Thursday, October 22, 2009

Forensic linguistics (authorship)

Did you know you can do more with a linguistics degree than just teach linguistics? And I don't mean translate, because translators and linguists are not the same thing (although in many instances these titles are flip-flopped). One of the most interesting non-academic linguistic path is into the field of Forensic Linguistics (FL). I could go on and on about this at length, but then what would I blog about later on when I have writer's block and need a relief? So today I'll just give the briefest of introductions. I'm more interested in forensic phonetics (dealing with spoken language rather than written), but I'll just touch on authorship attribution here.

The basic idea is that a linguist looks at two (preferably many more) texts and determines how similar they are. So for example, if there was an extortion threat mailed to someone, and there are writing samples of a person in custody, the linguist would be asked to compare the threat (the questioned document) and the writing samples (the known documents) to determine how likely it is that they were written by the same person. Neat, huh?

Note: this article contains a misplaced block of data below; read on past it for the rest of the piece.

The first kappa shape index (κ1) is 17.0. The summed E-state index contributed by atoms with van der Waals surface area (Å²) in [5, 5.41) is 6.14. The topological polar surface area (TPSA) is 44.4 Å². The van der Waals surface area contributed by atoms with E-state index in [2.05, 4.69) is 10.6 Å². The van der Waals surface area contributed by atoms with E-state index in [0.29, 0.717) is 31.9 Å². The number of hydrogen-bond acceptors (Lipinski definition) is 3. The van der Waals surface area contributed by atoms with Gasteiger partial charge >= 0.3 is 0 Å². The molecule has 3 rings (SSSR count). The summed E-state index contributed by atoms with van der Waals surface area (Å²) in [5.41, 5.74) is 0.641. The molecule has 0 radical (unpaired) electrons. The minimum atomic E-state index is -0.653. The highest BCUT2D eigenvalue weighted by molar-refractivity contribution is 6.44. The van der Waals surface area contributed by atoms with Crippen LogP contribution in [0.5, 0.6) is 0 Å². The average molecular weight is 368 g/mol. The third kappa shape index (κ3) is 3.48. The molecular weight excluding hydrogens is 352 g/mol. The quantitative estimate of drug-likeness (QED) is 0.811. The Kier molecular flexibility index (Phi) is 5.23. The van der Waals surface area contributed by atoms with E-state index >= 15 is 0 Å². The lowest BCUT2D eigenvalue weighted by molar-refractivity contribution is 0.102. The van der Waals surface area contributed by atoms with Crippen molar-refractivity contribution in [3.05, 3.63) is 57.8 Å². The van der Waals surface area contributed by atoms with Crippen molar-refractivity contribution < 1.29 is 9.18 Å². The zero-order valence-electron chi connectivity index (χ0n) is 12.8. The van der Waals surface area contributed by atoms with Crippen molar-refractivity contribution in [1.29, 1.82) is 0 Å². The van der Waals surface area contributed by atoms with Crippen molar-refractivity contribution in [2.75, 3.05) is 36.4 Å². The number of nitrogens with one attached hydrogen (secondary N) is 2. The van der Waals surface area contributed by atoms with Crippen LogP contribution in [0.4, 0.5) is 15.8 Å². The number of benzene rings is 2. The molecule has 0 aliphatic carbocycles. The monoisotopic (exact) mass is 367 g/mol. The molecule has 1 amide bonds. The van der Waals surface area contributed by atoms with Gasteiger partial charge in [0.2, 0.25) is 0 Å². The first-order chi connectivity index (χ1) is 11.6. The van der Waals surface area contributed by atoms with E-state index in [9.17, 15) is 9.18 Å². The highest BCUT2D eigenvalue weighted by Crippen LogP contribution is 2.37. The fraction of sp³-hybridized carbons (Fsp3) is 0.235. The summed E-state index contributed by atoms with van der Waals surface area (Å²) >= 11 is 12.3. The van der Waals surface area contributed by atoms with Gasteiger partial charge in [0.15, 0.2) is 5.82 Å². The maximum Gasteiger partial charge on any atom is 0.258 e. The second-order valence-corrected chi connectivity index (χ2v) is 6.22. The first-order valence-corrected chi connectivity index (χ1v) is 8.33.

I personally think Tim Grant is the best person in this field, from what I've read, and it just so happens he was interviewed by the BBC about this. Here's his explanation of forensic linguistics. Enjoy!

And if you are really interested in this, the International Association of Forensic Linguists (IAFL) is where you want to go to learn more. Get on the (quite active) listserv and go to the conference. Join so that you get the International Journal of Speech, Language, and the Law (which you can also get by joining the International Association of Forensic Phonetics and Acoustics (IAFPA), which is FL from the spoken side).

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